Category Archives: Musings

Bad guys and Good Friday

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Good Friday is grim.  It’s horrifying and violent and brutal, this day where a man was tortured and nailed to a cross and left hanging there for hours until he died.

This is why I’ve said very little about it to my kids.

Every parent knows that the innocence of  children is something precious and fragile. The first chapter of Random MOMents of Grace is all about this, about how I instinctively want to shield my young kids from the inevitable realization that bad stuff happens.  Why force them to confront the awful brutality of one human being to another?  Though they go to Mass every week and are no stranger to a crucifix (in their room they have one that belonged to Scott as a kid), we rarely talk about the death of Jesus.

If I had my way they’d never have to know that there is such a thing as deliberate cruelty.  Is it wrong to want to skip over  the crown of thorns and the nails and proceed directly to Easter Sunday, to the sunrise and the empty tomb and the resurrected Christ and the bunnies and lilies?

But perhaps — just perhaps — they’re more ready for the cross than I think they are.

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As I work around the house, I listen to the boys play with Legos, with action figures, with toy cars.  Increasingly, it’s about bad guys versus good guys.  ”These are the bad guys!”  one of the boys will say,  showing me some smiling yellow Lego people.  “And these are the good guys!” they’ll say, showing me some more smiling yellow Lego people.  If it’s not Lego figures,  it’s Batman or Spiderman and the Green Goblin.  Whatever they’re playing with, their toy universe is divided: good versus evil.  (It’s a divide that doesn’t leave much room for redemption, for bad people becoming good, but they’ll get to that someday.)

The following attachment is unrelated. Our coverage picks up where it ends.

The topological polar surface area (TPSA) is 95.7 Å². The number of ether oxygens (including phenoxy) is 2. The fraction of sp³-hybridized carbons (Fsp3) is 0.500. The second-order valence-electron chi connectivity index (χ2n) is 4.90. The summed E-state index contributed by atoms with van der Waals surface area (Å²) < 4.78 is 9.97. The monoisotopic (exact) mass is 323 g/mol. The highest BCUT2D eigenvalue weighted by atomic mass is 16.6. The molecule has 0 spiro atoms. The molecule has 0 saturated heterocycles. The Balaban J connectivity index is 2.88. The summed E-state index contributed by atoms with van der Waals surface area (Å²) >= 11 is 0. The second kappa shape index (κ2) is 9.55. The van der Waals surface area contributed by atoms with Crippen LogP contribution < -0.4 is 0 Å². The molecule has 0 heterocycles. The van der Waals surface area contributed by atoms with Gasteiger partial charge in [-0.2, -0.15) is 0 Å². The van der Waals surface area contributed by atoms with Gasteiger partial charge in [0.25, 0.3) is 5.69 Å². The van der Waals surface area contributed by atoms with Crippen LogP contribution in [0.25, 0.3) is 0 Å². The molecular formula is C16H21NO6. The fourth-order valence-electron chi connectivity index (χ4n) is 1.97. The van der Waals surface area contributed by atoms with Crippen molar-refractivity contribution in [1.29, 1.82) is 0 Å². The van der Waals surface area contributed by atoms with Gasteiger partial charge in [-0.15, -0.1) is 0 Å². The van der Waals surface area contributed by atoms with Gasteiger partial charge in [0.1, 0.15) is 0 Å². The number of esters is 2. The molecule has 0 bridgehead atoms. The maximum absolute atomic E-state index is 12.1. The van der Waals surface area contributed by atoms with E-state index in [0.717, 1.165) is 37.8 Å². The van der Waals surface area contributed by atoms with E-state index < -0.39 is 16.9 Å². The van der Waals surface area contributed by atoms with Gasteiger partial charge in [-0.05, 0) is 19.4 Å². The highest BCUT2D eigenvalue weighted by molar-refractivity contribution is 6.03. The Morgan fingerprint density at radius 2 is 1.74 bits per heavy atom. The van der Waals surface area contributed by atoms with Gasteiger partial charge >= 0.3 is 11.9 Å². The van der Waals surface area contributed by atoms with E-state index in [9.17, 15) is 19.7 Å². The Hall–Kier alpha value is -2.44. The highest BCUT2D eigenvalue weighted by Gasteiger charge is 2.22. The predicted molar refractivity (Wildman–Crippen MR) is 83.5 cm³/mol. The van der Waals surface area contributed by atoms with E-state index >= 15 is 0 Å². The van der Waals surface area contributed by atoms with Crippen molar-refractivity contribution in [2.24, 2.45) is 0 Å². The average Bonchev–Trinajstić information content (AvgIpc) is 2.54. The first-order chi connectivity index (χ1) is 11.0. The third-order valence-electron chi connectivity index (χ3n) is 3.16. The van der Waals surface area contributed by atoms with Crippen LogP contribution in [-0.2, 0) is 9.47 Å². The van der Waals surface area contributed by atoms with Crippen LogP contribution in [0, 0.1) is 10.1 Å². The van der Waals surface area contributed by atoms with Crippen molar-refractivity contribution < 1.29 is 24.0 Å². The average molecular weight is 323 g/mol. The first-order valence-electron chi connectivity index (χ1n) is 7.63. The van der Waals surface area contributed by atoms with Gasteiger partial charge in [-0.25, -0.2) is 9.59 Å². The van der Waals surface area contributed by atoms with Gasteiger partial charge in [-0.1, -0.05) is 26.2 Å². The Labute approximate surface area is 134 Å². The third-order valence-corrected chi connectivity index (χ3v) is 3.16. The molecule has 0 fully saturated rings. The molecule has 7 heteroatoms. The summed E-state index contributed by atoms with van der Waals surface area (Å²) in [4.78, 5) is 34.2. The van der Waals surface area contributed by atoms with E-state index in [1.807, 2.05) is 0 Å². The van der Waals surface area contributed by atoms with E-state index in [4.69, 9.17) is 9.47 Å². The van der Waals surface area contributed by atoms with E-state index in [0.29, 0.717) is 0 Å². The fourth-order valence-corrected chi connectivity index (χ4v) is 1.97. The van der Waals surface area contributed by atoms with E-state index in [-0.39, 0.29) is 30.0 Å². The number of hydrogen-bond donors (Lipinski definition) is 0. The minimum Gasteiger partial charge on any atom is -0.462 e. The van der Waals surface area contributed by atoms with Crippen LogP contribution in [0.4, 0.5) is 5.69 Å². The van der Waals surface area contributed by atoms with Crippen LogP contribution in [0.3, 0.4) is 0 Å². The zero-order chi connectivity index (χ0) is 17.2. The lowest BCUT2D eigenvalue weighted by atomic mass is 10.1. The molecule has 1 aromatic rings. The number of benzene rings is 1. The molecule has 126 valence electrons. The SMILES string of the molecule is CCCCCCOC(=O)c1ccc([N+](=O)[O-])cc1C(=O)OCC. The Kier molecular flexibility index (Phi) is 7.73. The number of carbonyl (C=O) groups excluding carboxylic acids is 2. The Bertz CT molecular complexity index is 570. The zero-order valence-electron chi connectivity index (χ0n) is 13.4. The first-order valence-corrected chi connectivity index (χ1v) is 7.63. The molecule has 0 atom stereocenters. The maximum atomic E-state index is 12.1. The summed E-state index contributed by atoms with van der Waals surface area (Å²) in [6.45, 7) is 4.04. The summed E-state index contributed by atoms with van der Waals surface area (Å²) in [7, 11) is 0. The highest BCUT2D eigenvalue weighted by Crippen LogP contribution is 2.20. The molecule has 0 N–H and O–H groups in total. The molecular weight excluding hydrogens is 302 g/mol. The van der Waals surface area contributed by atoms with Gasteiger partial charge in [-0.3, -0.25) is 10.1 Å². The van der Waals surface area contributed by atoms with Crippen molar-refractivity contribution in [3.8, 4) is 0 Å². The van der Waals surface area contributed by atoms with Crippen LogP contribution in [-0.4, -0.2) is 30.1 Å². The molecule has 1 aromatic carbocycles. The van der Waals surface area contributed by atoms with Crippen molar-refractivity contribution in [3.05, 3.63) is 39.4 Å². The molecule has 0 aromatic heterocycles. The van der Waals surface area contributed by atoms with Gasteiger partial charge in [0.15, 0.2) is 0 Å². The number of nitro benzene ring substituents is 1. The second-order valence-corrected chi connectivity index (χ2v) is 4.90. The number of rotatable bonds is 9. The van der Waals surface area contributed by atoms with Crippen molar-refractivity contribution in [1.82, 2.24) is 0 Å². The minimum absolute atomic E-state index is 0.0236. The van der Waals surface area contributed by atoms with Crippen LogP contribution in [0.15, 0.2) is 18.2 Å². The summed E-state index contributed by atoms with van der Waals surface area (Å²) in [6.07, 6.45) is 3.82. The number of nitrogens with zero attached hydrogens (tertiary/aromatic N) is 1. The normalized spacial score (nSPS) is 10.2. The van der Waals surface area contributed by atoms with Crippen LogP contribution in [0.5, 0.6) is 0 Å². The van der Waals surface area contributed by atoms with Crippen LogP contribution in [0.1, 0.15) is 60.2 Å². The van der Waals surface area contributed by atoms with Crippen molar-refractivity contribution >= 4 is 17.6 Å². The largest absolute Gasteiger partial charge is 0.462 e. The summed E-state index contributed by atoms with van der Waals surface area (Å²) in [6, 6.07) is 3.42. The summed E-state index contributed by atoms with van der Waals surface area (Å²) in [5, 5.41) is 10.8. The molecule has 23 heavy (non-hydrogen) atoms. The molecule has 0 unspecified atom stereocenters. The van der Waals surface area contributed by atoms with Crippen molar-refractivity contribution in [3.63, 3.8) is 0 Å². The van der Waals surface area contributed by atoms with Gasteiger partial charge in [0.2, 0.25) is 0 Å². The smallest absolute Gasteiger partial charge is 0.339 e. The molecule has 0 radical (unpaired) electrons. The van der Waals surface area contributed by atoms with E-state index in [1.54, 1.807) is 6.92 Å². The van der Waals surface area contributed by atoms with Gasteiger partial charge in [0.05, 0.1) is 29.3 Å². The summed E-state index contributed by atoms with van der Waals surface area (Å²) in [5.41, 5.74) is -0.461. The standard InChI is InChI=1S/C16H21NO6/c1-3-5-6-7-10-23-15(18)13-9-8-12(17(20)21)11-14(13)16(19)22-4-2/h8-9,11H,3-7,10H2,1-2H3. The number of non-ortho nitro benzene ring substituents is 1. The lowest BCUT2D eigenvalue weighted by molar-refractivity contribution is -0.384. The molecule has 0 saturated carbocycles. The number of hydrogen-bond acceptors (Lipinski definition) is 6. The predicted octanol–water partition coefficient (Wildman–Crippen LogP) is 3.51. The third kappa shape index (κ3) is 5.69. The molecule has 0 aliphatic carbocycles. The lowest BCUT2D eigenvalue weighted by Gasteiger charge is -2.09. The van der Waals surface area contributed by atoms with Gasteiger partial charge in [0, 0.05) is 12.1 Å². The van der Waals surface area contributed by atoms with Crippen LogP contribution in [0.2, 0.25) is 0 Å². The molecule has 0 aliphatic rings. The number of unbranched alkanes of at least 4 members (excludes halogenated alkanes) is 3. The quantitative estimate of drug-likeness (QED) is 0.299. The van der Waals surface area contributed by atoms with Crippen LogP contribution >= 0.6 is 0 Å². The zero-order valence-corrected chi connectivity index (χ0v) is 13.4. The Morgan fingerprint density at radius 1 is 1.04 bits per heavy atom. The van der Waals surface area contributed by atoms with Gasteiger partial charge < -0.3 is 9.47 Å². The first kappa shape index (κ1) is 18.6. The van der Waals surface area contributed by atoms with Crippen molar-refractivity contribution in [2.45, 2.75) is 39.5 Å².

What their play shows me is that somewhere along the way, they’ve picked up the concept of evil. They know there are bad people who do bad things, like chase Spiderman or attempt to catch the good Lego folk.  I’m profoundly grateful that their image of bad  behavior is still, on the one hand, abstract, that evil has not directly touched their lives in a horrifyingly personal way.  And yet I have to admit that as much as I have tried to protect them, the jig is up.

Just the other day, Luke was looking at a picture book called The Week That Led to Easter.  There was a picture of the Crucifixion (minimally disturbing; no blood or gore).  He pointed to the Roman centurions in the foreground. “Those are the bad guys,” he said, and it hit me: They get it.  They get it more than I thought they did.  Bad people exist.  Bad things happen.

Good Friday happened.  And I can’t pretend that my boys’ tiny little loss of innocence has not happened, either.